Alcoholic Brains Show Key Change In Protein, Which May Flip Moderate Drinking To Problem Drinking

Binge Drinking
Researchers identify changes in the brain that lead to alcohol addiction. Photo courtesy of Shutterstock

Considering over 85 percent of people over the age of 18 report that they have drank alcohol at some point in their life, discerning who is affected by moderate drinking or problem drinking can become difficult to determine accurately. A recent study conducted at the University of California, San Francisco has revealed that microRNA, a non-coding RNA molecule that plays a major role in gene expression, may cause changes in the brain that lead to binge drinking.

"Our results suggest BDNF protects against the transition from moderate to uncontrolled drinking and alcohol use disorders," Dr. Dorit Ron, senior author of the study and a professor in UCSF's Department of Neurology, said in a statement. "When there is a breakdown in this protective pathway, however, uncontrolled excessive drinking develops, and microRNAs are a possible mechanism in this breakdown. This mechanism may be one possible explanation as to why 10 percent of the population develop alcohol use disorders, and this study may be helpful for the development of future medications to treat this devastating disease."

Ron and her colleagues examined previous studies, which found that levels of the protein brain-derived neurotrophic factor (BDNF) tend to be elevated when alcohol is consumed only in moderation. Evidence shows that higher levels of BDNF can prevent the development of alcohol use disorders. Through studies carried out on mice, the research team discovered a significant decrease in BDNF levels in the medial prefrontal cortex, the area of the brain associated with decision making.

The decline in BDNF levels was tied to an increase in the levels of a certain type of microRNA dubbed miR-30a-5p. While increasing miR-30a-5p levels reduced BDNF levels and caused mice to consume larger amounts of alcohol, treating mice with a miR-30a-5p inhibitor restored BDNF levels and returned alcohol consumption to moderate. UCSF researchers speculate that most alcohol abuse therapies fail because they decrease the experience of pleasure by inhibiting the brain’s reward pathways, while in this new study mice with a preference for alcohol had continued function in these pathways.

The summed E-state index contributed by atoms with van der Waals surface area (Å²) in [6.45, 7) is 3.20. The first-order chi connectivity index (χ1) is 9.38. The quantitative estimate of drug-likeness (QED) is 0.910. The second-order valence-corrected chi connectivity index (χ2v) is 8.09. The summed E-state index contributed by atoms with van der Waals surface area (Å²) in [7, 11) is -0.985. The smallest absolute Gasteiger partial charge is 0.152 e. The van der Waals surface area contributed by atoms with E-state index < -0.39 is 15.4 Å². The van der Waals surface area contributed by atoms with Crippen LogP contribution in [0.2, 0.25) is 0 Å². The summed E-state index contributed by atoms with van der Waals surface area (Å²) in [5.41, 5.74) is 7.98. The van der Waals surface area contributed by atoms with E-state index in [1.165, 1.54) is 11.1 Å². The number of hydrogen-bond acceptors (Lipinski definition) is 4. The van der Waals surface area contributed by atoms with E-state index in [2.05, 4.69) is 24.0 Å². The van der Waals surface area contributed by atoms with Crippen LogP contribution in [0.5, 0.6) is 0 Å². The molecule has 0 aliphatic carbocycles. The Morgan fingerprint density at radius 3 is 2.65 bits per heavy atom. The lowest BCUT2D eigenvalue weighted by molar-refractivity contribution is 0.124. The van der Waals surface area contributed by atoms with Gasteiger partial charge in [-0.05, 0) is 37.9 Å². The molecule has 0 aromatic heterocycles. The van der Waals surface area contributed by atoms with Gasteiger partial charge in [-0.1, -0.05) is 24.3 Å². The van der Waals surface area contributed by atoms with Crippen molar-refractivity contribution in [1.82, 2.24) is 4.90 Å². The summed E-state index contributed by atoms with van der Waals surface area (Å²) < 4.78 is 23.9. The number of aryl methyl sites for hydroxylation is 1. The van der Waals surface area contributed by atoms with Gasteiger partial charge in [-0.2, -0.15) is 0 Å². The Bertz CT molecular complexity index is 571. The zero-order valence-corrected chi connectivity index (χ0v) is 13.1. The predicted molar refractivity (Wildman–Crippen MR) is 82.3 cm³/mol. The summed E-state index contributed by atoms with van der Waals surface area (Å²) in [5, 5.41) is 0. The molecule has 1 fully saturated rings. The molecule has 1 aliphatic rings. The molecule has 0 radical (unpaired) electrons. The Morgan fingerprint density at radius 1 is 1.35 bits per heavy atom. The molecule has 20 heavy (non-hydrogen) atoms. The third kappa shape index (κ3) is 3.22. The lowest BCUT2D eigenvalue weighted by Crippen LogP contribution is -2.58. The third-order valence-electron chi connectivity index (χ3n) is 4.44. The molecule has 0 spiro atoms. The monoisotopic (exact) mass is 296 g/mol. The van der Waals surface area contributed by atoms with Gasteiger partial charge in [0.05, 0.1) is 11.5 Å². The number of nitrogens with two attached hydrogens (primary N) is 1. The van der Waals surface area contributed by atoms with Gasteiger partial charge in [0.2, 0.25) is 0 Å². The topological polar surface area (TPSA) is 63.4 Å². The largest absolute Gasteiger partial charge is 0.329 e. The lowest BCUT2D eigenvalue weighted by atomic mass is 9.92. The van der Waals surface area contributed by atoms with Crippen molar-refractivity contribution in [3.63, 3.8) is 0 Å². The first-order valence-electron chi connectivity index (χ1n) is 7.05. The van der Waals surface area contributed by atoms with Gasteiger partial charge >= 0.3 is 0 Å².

"In searching for potential therapies for alcohol abuse, it is important that we look for future medications that target drinking without affecting the reward system in general,” Ron added. “One problem with current alcohol abuse medications is that patients tend to stop taking them because they interfere with the sense of pleasure."

According to the National Institute on Alcohol Abuse and Alcoholism, around 17 million Americans ages 18 and over reported suffering from an alcohol use disorder in 2012 in addition to 855,000 Americans under the age of 18. Upward of 1.4 million of these Americans received treatment from a specialized facility. An estimated 88,000 people die each year as the result of an alcohol-related cause, making it the third leading preventable cause of death in the U.S.

Source: Ron D, et al. Molecular Psychiatry. 2014. 

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